Orson Scott Card’s novella Eye for Eye is in the form of an interview… or an interrogation. Mick Winger, a seventeen year old boy who is being questioned by an unknown person, tries to explain that he understands it’s wrong to kill people, especially if whatever they’ve done to make Mick angry isn’t enough to justify killing them. The problem is, whoever makes Mick angry has a high likelihood of dying of some form of cancer. Mick has gradually learned to control his temper, especially since he has realized that letting his anger loose sends a pulse of sparky energy, visible only to Mick, that strikes the person who angered Mick with prostate cancer. Or leukemia. Or some other form of cancer. Mick has killed more people in his life “than Al Capone.”
Mick grew up in an orphanage, but now that he’s gained some control over his abilities, there are several people after him ― including his birth parents, who are part of an isolated, fanatical cult of extended family members who all possess Mick’s killing ability to one degree or another. Any babies born to the group’s members who exhibit a powerful ability are left on the doorsteps of social services, so they won’t kill anyone in the group until they’re old enough to learn to bottle up their anger. (They’ll kill other innocent people instead.) Mick has the most power the group has ever seen ― and now they want him back in the fold.
Published in 1987, this novella clearly shows the influence that televangelists, like Jimmy Swaggart and Jim and Tammy Bakker, had on society at that time. Card created an insulated, zealous group that mouths religion but is intent on the destruction of others who oppose or disagree with them. In this story, however, it’s not a distant punishment from God, in His own time, but a more immediate death sentence imposed by their paranormal abilities, occasionally helped along with weapons. It’s an interesting story, but feels dated at this time, and is fairly predictable.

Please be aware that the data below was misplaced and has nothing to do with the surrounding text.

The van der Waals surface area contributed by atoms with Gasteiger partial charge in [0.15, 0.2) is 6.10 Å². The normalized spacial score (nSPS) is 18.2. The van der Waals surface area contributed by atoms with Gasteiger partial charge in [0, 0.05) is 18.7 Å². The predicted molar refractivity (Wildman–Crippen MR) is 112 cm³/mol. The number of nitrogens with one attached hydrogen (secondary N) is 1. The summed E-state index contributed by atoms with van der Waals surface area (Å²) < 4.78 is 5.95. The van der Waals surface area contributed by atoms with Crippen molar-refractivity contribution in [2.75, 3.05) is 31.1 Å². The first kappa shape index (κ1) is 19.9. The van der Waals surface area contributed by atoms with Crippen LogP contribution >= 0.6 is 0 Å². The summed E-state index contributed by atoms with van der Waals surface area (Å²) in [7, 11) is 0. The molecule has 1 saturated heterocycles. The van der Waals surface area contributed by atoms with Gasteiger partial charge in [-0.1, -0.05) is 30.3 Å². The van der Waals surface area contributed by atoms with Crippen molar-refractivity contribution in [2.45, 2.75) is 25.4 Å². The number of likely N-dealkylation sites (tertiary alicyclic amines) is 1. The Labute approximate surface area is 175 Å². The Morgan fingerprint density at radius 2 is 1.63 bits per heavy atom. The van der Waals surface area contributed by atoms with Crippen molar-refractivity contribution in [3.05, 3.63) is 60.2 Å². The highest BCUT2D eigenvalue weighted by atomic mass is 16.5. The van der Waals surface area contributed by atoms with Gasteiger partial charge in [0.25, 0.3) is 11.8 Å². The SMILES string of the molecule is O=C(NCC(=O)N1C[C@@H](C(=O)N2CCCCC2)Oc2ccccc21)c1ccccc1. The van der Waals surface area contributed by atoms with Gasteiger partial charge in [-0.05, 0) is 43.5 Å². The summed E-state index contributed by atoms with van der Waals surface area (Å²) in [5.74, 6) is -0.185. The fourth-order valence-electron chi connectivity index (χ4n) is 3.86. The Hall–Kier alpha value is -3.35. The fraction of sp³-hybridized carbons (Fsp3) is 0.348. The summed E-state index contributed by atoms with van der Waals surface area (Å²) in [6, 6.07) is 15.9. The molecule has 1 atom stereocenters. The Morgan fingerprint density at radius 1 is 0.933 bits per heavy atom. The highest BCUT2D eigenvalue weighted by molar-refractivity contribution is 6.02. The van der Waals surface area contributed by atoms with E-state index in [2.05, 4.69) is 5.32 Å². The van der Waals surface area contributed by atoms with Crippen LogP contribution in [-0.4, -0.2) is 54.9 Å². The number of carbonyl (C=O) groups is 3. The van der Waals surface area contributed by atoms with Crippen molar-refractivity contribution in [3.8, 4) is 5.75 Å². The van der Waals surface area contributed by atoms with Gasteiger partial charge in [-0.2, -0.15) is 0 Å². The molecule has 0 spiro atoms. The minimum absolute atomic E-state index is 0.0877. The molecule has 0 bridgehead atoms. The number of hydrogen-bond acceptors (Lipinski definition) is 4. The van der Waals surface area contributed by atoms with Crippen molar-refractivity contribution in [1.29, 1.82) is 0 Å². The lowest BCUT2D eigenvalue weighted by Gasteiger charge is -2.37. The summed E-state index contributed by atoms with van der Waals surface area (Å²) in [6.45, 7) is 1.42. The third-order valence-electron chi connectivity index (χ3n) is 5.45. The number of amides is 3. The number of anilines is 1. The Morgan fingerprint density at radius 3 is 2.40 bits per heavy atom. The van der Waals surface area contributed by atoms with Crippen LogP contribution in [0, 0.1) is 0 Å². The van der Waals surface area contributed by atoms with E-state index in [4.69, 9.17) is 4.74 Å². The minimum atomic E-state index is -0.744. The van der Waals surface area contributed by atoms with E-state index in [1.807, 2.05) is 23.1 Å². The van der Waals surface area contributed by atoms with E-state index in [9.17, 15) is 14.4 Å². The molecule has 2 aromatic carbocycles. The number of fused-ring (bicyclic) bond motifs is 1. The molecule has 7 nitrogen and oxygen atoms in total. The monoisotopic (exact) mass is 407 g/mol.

Eye for Eye won the 1987 Hugo Award for best novella. ~Tadiana Jones
Alien StarSwarm” by Robert Sheckley (1991)
Salvatore is the 16-year old captain of the spaceship Endymion. When he rescues a beautiful princess, she asks him to help her reclaim the planet Melchior, which has recently hired her to be their new ruler. Before she arrived, the leaderless planet was taken over by an alien species knows as the Balderdash. She needs Salvatore’s men to restore her to the throne.
Alien Starswarm pokes fun at juvenile adventure stories in which boys drink Ovaltine and save the planet. It’s supposed to be funny, but it’s not. It’s puerile. The princess’s lines are especially cringe-worthy:
How courteous you are… I can only wish that you were a man several years my senior because we could then get together and enjoy those pleasures which, hitherto, I have enjoyed only in the pages of sleazy novels and ancient soap opera tapes.
If you find this sort of thing funny, Alien StarSwarm may be for you, but I thought it was horrendous. I understand that it’s supposed to be satirical, but I prefer my satire to be a little more nuanced.
Jonathan Waters narrates Wildside Press’s two-hour long audio version. His voices for the male characters are nice, but the princess voice is just as horrid as her lines are. ~Kat Hooper